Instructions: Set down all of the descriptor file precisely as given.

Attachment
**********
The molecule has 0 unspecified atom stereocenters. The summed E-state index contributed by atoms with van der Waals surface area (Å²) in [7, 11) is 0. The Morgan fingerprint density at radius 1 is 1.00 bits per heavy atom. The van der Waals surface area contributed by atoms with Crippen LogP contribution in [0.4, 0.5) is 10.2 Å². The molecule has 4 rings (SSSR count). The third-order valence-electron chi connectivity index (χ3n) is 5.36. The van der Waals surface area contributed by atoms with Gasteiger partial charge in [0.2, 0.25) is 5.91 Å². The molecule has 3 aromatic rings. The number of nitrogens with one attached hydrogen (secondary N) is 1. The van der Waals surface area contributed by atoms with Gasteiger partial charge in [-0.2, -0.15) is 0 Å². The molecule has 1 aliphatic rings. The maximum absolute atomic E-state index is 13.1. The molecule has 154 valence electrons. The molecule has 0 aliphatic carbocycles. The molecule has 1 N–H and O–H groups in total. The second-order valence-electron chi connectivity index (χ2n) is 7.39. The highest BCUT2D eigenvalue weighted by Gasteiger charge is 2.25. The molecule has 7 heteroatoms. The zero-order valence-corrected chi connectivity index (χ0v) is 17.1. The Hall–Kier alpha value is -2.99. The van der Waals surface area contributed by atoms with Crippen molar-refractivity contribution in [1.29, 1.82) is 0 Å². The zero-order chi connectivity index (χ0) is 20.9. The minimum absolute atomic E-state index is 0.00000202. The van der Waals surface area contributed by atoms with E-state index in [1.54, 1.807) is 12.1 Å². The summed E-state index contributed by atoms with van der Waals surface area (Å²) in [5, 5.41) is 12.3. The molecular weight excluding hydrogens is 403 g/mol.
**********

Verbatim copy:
The molecule has 0 unspecified atom stereocenters. The summed E-state index contributed by atoms with van der Waals surface area (Å²) in [7, 11) is 0. The Morgan fingerprint density at radius 1 is 1.00 bits per heavy atom. The van der Waals surface area contributed by atoms with Crippen LogP contribution in [0.4, 0.5) is 10.2 Å². The molecule has 4 rings (SSSR count). The third-order valence-electron chi connectivity index (χ3n) is 5.36. The van der Waals surface area contributed by atoms with Gasteiger partial charge in [0.2, 0.25) is 5.91 Å². The molecule has 3 aromatic rings. The number of nitrogens with one attached hydrogen (secondary N) is 1. The van der Waals surface area contributed by atoms with Gasteiger partial charge in [-0.2, -0.15) is 0 Å². The molecule has 1 aliphatic rings. The maximum absolute atomic E-state index is 13.1. The molecule has 154 valence electrons. The molecule has 0 aliphatic carbocycles. The molecule has 1 N–H and O–H groups in total. The second-order valence-electron chi connectivity index (χ2n) is 7.39. The highest BCUT2D eigenvalue weighted by Gasteiger charge is 2.25. The molecule has 7 heteroatoms. The zero-order valence-corrected chi connectivity index (χ0v) is 17.1. The Hall–Kier alpha value is -2.99. The van der Waals surface area contributed by atoms with Crippen molar-refractivity contribution in [1.29, 1.82) is 0 Å². The zero-order chi connectivity index (χ0) is 20.9. The minimum absolute atomic E-state index is 0.00000202. The van der Waals surface area contributed by atoms with E-state index in [1.54, 1.807) is 12.1 Å². The summed E-state index contributed by atoms with van der Waals surface area (Å²) in [5, 5.41) is 12.3. The molecular weight excluding hydrogens is 403 g/mol.